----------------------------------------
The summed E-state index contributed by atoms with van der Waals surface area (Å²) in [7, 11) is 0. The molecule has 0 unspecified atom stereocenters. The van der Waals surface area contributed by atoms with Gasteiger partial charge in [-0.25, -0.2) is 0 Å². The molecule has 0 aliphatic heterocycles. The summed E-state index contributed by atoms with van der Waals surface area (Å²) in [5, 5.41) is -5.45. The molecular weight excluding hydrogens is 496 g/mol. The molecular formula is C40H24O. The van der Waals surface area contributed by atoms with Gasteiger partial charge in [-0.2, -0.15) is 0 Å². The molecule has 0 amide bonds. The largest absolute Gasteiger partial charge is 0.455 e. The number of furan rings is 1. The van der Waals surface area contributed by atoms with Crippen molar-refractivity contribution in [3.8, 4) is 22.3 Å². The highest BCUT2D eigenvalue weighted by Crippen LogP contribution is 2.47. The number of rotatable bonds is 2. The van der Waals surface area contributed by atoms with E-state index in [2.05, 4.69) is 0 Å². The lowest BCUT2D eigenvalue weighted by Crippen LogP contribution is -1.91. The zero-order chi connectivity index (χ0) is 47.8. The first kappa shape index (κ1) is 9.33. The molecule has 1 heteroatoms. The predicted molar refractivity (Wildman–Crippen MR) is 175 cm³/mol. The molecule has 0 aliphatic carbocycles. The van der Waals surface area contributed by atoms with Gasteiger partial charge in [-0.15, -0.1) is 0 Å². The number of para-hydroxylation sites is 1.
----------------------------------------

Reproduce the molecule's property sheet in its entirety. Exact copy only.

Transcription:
The summed E-state index contributed by atoms with van der Waals surface area (Å²) in [7, 11) is 0. The molecule has 0 unspecified atom stereocenters. The van der Waals surface area contributed by atoms with Gasteiger partial charge in [-0.25, -0.2) is 0 Å². The molecule has 0 aliphatic heterocycles. The summed E-state index contributed by atoms with van der Waals surface area (Å²) in [5, 5.41) is -5.45. The molecular weight excluding hydrogens is 496 g/mol. The molecular formula is C40H24O. The van der Waals surface area contributed by atoms with Gasteiger partial charge in [-0.2, -0.15) is 0 Å². The molecule has 0 amide bonds. The largest absolute Gasteiger partial charge is 0.455 e. The number of furan rings is 1. The van der Waals surface area contributed by atoms with Crippen molar-refractivity contribution in [3.8, 4) is 22.3 Å². The highest BCUT2D eigenvalue weighted by Crippen LogP contribution is 2.47. The number of rotatable bonds is 2. The van der Waals surface area contributed by atoms with E-state index in [2.05, 4.69) is 0 Å². The lowest BCUT2D eigenvalue weighted by Crippen LogP contribution is -1.91. The zero-order chi connectivity index (χ0) is 47.8. The first kappa shape index (κ1) is 9.33. The molecule has 1 heteroatoms. The predicted molar refractivity (Wildman–Crippen MR) is 175 cm³/mol. The molecule has 0 aliphatic carbocycles. The van der Waals surface area contributed by atoms with Gasteiger partial charge in [-0.15, -0.1) is 0 Å². The number of para-hydroxylation sites is 1.